Vision Boards are Scary. Scary Good.

(The following blog is actually from December 1st – I didn’t publish it on WordPress at that time).

 

It’s Week 6 since my first novel was released in Canada by Pajama Press. But it took six years to make that happen.  Originally, I had the idea that it would take ten years for things to happen. So how did I skip four years?

I think it was my scarily effective vision board.

Six years ago, I started to dabble with the idea of The Stowaways. At the time, I envisioned it as a life-long project, complete with a series of books and toys and a movie and this and that and… I am grateful to be on that road, though I laugh at myself when I realize how naïve I was back then, am probably still am.

However, the one thing I know I did right was building a vision board. I look at it now as it hangs over my writing desk and I think: the power of suggestion is very strong. Nearly all the images I tacked on there were alien to me – a book spine with my name on it, me in my own house, garden, and studio, part of a writing community – I had not even a whiff of those things when I made that vision board, not even a paragraph written!

But somehow, it all began to happen.

I can’t tell you how it happens, it just does. Maybe when I looked at that board every day before, during and after I wrote, its images became part of my DNA – “Do Not Avoid”. Because you can’t avoid your dreams, when they stare you in the face dozens of times a day.

Now it’s time for a new vision board. The old one is stale, the magazine cut-outs have yellowed and curled, and my goals have grown claws and begun to crawl on their own. I need to catch up, re-align, then slow down, and begin again. Writing book two is going to be just as hard as book one, if not harder.

The images I tack on my new vision board will reflect new goals, but the underlying theme will always be the same, and I won’t change the core image. It’s a photo taken through a studio window, looking in on a woman who is painting, surrounded by walls of her own artwork. I’ve altered the woman in the picture to look like me – brown hair, pulled back – so when I look at that woman, I see myself: focused, peaceful, concerned only with the art itself.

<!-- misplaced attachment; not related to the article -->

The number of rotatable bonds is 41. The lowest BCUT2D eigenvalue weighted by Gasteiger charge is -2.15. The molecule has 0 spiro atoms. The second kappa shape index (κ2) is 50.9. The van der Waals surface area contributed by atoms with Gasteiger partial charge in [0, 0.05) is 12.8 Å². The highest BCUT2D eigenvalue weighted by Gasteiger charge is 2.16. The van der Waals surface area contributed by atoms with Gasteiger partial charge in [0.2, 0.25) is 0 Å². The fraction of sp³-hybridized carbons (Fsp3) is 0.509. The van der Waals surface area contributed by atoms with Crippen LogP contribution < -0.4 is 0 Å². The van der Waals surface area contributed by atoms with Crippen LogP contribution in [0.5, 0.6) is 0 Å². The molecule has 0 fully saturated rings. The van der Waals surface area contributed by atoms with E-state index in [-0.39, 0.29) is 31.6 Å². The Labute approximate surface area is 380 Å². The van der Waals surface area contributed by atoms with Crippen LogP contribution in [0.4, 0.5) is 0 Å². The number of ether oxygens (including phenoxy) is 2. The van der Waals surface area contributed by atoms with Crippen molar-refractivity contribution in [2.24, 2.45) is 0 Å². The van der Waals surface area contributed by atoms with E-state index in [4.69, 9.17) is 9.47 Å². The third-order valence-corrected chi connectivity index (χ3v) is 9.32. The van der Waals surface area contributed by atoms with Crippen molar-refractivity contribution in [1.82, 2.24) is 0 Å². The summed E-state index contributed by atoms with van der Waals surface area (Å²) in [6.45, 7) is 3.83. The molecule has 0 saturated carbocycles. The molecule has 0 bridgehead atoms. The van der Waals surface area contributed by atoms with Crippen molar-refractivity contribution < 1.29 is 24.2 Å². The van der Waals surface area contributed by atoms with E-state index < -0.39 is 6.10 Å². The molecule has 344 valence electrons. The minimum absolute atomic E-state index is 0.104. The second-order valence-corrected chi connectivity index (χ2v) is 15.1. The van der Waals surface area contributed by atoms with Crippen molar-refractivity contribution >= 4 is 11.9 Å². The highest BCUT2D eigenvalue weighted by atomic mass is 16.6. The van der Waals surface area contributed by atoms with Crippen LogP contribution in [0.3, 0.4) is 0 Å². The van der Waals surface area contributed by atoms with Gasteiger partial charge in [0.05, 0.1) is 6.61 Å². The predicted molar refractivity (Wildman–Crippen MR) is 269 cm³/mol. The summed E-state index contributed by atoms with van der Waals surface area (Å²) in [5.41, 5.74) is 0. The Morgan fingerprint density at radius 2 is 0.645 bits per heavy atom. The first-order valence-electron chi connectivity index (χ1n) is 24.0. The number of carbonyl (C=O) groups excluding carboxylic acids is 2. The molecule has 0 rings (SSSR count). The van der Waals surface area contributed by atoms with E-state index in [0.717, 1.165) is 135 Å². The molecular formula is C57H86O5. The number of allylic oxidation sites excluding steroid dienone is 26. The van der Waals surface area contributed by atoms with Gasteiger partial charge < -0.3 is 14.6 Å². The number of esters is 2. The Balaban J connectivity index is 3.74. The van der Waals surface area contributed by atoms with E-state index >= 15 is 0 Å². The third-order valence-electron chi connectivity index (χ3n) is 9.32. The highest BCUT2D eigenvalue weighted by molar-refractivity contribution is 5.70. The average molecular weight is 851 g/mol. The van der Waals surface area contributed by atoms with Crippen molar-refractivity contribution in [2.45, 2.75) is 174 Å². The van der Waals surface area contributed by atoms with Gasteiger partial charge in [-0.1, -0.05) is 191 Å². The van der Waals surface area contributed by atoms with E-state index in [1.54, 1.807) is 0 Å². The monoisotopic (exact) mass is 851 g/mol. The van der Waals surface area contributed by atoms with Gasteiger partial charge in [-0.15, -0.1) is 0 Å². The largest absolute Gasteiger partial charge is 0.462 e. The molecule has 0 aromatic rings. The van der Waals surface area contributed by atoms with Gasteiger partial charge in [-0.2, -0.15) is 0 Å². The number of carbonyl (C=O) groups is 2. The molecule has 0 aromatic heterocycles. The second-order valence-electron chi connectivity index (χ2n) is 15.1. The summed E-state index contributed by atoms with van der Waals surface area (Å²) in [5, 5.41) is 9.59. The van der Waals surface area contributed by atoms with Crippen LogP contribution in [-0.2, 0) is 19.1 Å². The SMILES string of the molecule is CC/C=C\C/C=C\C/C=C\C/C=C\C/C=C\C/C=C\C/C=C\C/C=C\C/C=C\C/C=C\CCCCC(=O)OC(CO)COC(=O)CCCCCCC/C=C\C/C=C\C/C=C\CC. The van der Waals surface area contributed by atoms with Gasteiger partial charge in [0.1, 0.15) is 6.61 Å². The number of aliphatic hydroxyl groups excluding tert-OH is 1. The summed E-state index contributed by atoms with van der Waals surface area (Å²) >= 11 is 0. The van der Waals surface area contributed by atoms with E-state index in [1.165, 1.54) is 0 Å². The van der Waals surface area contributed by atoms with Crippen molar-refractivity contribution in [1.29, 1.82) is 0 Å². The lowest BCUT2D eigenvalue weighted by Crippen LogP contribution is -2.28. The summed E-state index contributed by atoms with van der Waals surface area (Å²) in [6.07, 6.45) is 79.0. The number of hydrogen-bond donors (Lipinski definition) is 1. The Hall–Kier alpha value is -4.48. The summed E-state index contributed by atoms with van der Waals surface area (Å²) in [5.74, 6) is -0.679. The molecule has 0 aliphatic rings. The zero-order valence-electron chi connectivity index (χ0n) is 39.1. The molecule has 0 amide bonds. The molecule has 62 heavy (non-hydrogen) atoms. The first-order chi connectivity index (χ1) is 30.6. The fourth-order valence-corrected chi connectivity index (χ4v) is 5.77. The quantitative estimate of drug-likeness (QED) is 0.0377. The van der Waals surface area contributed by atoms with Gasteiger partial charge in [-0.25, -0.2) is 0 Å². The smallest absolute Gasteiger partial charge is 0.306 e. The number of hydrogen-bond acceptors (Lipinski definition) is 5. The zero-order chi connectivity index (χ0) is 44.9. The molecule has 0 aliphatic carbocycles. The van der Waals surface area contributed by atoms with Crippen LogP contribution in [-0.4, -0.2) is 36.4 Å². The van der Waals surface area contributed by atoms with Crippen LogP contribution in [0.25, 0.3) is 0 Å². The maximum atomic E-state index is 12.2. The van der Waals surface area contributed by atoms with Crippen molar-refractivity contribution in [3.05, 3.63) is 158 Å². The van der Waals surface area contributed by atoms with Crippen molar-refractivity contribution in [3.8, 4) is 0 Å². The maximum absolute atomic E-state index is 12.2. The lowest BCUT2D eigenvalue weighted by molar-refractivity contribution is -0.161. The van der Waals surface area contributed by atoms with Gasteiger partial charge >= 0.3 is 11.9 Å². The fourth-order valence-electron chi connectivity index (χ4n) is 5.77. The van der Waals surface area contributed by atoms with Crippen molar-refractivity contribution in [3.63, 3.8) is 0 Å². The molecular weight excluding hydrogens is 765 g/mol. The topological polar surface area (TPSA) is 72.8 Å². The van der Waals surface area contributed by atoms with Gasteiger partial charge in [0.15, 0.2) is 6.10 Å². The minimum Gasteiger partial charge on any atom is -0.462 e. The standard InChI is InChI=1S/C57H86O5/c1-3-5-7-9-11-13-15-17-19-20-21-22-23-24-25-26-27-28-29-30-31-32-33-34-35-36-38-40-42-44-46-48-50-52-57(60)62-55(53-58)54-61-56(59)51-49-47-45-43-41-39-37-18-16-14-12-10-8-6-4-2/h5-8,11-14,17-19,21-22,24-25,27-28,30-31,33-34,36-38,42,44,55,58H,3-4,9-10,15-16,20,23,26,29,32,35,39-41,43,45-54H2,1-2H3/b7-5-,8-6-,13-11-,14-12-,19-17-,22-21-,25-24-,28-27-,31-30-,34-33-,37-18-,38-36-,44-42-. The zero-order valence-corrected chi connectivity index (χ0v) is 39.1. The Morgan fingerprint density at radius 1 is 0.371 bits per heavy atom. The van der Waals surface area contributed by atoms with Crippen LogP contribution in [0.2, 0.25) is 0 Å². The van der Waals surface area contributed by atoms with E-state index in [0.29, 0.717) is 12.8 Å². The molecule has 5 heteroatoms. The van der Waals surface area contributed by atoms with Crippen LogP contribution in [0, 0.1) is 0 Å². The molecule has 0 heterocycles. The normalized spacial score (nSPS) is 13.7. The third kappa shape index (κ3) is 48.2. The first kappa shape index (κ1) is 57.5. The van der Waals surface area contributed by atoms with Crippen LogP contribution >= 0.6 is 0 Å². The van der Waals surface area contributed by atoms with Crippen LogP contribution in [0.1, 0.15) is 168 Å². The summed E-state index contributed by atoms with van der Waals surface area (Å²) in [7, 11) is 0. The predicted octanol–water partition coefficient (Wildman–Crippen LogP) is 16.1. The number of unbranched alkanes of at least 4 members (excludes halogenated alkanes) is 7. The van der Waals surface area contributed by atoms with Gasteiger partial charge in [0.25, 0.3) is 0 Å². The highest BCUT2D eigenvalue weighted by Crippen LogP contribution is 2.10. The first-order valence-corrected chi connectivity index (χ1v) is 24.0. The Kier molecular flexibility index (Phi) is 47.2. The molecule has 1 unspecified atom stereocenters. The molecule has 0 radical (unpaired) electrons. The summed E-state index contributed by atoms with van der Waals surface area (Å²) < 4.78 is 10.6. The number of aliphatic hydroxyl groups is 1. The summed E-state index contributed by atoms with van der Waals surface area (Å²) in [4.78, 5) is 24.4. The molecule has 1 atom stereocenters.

They say be careful what you wish for, because you never truly know where the road will take you. But if your vision includes that centrepiece, that image that grounds you, you will know that whatever happens, you are still you, your work is your work, and you are a limitless creature, regardless of the world outside.

A Walking Mantra

While waiting for sleep to overcome me last night, I was fretting about beginning my next novel: Will I be able to write another one? Am I a one-book-wonder? Am I losing muscle mass by sitting ten hours a day? Will I turn into a jellyfish? That sort of thing. I’m good at fretting, especially at 2am. It feels right.

The thing is, I’ve done so much fretting in my life that now I handle it much better. I know it’s worse after midnight, and I know it can often be mixed with unforeseen, hopefully brilliant ideas. So I now let the fretting run rampant, and trust that eventually the latent creative energy (which I believe causes my worries) will surface into some new idea.

Last night, my fretting suddenly jogged a memory of a mantra I used to repeat. When I was writing my first novel, The Stowaways, I would take a twenty minute walk every day to clear my head, usually when I had reached that point in the day where it felt like the cells of my brain were glued together with gelatinous oatmeal. With each step on the path, I would chant one syllable of the following mantra: “I-will-write-the-best-nov-el-that-I-can-and-I-will-acc-ept-what-ev-er-out-come-I-re-ceive.” That wasn’t the exact mantra, because I forgot it after finishing that novel, when it no longer mattered. But that was the gist of it. With every step of my walk, the oatmeal hardened and cracked off, and a bit of dialogue I needed to drop in and fix that plot hole would suddenly come to me.

For me, a mantra must encapsulate letting go of expectation to allow the natural path of creativity to evolve. I don’t believe my writing comes entirely from my own mind, you see. I believe it partially comes from allowing the universe to pitch a tent in my brain for a while, trusting that it knows how to tell a great story over a campfire. Then I just write it down as best as my skill allows me. The universe, after all, knows a lot more about life than I do.

My next novel’s mantra will be a little different. There are new pressures and circumstances in my life that I didn’t have before. I own a house now, I have others I am responsible to, and much less time to play with. So my walking mantra might go something like:

“I-will-trust-that-I-can-write-with-out-a-per-fect-cir-cum-stance-and-that-what-I-write-will-be-the-best-that-I-can-do.”

If you had a walking mantra, what would it be? Meg_Low_Resolution-19